Until recently life insurance has represented the most impenetrable stronghold of the professional tax avoider and his advisors. As a vehicle for the transmission of wealth to future generations with minimum tax levies, it stood unrivaled. During a policyholder's life the value of his policy for gift tax purposes was and is measured by replacement cost.' Under applicable regulations during the thirties, when insurance was transferred by way of inter vivos gift the tremendous increase in value of the policy that came with death escaped gift tax, income tax, and estate tax. But since 1941 the situation has been reversed so that it may be fairly said from the standpoint of tax avoidance that life insurance is now in the doghouse.
It is the object of this paper to trace the history of the impact of federal taxation on life insurance and the efforts of the Treasury "to keep apace with the fertility of invention" of taxpayers. It might as appropriately have been entitled "A Study in the Consequence of Tax Avoidance." This is not to say that tax avoidance is in any sense improper. The legal right of a taxpayer to decrease the amount of what would otherwise be his taxes or altogether to avoid them by means which the law permits, is hornbook law. He need not adopt the most expensive tax method of procedure. Rather than sell securities held for exactly six months and incur a tax on the whole profit, he may delay the sale for one additional day and suffer income tax on only half of his profits. Rather than pay a debt with a $20.00 check where a tax is imposed on all checks of $20.00 or more, he may pay the same debt by drawing two checks each in the amount of $10.00. The difficulty with drawing a line, as Mr. Justice Holmes has pointed out, is that the taxpayer may come as close to the line as he will so long as he does not cross it.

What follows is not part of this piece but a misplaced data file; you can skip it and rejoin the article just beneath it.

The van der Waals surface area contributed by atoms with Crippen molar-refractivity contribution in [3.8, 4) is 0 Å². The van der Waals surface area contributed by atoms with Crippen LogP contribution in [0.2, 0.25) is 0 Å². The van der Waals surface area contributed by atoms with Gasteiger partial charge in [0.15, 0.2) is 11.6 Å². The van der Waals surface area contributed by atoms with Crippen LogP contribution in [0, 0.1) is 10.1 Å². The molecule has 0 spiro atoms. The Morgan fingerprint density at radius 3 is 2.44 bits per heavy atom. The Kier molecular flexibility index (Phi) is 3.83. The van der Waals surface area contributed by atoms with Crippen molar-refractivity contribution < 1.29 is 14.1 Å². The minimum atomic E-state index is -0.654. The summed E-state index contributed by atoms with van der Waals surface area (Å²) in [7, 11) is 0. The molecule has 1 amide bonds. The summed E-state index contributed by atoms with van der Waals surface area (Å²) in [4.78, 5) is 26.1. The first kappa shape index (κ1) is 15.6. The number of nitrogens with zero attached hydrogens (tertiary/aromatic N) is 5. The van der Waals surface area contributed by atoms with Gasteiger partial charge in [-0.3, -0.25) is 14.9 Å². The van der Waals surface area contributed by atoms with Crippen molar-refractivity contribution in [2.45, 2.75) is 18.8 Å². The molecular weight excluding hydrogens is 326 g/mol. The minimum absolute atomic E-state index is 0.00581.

William J. Bowe,
Life Insurance, the Forbidden Fruit,
2 Vanderbilt Law Review
Available at: https://scholarship.law.vanderbilt.edu/vlr/vol2/iss2/16